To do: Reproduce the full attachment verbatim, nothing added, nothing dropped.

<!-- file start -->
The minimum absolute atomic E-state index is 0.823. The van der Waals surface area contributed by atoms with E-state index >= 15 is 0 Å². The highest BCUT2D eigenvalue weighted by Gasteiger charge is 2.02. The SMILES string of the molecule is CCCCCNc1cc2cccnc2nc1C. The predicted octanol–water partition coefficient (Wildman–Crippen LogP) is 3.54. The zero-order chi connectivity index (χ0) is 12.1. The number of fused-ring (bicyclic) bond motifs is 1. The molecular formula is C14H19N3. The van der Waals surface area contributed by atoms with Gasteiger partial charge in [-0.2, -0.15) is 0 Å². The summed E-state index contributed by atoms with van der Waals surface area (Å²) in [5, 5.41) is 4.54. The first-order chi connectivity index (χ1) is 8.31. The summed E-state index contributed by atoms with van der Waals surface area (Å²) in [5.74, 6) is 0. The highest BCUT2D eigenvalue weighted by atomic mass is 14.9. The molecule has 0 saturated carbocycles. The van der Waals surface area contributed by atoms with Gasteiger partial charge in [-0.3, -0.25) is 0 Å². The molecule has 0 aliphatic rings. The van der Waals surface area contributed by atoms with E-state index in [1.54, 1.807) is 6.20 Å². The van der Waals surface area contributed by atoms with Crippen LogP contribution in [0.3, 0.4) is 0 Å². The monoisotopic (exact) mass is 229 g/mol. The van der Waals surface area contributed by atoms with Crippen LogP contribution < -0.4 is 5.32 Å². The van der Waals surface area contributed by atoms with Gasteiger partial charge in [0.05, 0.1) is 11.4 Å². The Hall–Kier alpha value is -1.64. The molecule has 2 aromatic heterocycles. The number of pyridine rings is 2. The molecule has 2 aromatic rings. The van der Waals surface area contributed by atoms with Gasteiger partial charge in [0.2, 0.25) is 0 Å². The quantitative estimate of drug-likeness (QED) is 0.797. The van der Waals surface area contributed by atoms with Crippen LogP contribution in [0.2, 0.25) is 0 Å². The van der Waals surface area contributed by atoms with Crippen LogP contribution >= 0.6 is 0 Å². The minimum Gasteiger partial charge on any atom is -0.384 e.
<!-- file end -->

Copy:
The minimum absolute atomic E-state index is 0.823. The van der Waals surface area contributed by atoms with E-state index >= 15 is 0 Å². The highest BCUT2D eigenvalue weighted by Gasteiger charge is 2.02. The SMILES string of the molecule is CCCCCNc1cc2cccnc2nc1C. The predicted octanol–water partition coefficient (Wildman–Crippen LogP) is 3.54. The zero-order chi connectivity index (χ0) is 12.1. The number of fused-ring (bicyclic) bond motifs is 1. The molecular formula is C14H19N3. The van der Waals surface area contributed by atoms with Gasteiger partial charge in [-0.2, -0.15) is 0 Å². The summed E-state index contributed by atoms with van der Waals surface area (Å²) in [5, 5.41) is 4.54. The first-order chi connectivity index (χ1) is 8.31. The summed E-state index contributed by atoms with van der Waals surface area (Å²) in [5.74, 6) is 0. The highest BCUT2D eigenvalue weighted by atomic mass is 14.9. The molecule has 0 saturated carbocycles. The van der Waals surface area contributed by atoms with Gasteiger partial charge in [-0.3, -0.25) is 0 Å². The molecule has 0 aliphatic rings. The van der Waals surface area contributed by atoms with E-state index in [1.54, 1.807) is 6.20 Å². The van der Waals surface area contributed by atoms with Crippen LogP contribution in [0.3, 0.4) is 0 Å². The monoisotopic (exact) mass is 229 g/mol. The van der Waals surface area contributed by atoms with Crippen LogP contribution < -0.4 is 5.32 Å². The van der Waals surface area contributed by atoms with Gasteiger partial charge in [0.05, 0.1) is 11.4 Å². The Hall–Kier alpha value is -1.64. The molecule has 2 aromatic heterocycles. The number of pyridine rings is 2. The molecule has 2 aromatic rings. The van der Waals surface area contributed by atoms with Gasteiger partial charge in [0.2, 0.25) is 0 Å². The quantitative estimate of drug-likeness (QED) is 0.797. The van der Waals surface area contributed by atoms with Crippen LogP contribution in [0.2, 0.25) is 0 Å². The van der Waals surface area contributed by atoms with Crippen LogP contribution >= 0.6 is 0 Å². The minimum Gasteiger partial charge on any atom is -0.384 e.